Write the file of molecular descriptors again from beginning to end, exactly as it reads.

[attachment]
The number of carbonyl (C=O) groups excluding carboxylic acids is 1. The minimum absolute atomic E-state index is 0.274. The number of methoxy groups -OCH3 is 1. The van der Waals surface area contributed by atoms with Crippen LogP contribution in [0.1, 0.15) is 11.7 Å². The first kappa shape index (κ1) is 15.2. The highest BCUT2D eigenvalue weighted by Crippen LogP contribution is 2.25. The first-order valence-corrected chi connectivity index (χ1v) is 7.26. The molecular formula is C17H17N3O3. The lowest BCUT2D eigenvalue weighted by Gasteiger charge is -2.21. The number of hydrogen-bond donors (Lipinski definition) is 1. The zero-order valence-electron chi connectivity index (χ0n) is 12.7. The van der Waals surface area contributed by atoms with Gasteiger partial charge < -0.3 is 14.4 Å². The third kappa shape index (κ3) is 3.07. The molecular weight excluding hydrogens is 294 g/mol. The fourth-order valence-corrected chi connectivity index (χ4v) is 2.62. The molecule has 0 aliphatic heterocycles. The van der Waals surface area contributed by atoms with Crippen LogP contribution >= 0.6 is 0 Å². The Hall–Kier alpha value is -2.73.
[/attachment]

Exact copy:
The number of carbonyl (C=O) groups excluding carboxylic acids is 1. The minimum absolute atomic E-state index is 0.274. The number of methoxy groups -OCH3 is 1. The van der Waals surface area contributed by atoms with Crippen LogP contribution in [0.1, 0.15) is 11.7 Å². The first kappa shape index (κ1) is 15.2. The highest BCUT2D eigenvalue weighted by Crippen LogP contribution is 2.25. The first-order valence-corrected chi connectivity index (χ1v) is 7.26. The molecular formula is C17H17N3O3. The lowest BCUT2D eigenvalue weighted by Gasteiger charge is -2.21. The number of hydrogen-bond donors (Lipinski definition) is 1. The zero-order valence-electron chi connectivity index (χ0n) is 12.7. The van der Waals surface area contributed by atoms with Gasteiger partial charge < -0.3 is 14.4 Å². The third kappa shape index (κ3) is 3.07. The molecular weight excluding hydrogens is 294 g/mol. The fourth-order valence-corrected chi connectivity index (χ4v) is 2.62. The molecule has 0 aliphatic heterocycles. The van der Waals surface area contributed by atoms with Crippen LogP contribution >= 0.6 is 0 Å². The Hall–Kier alpha value is -2.73.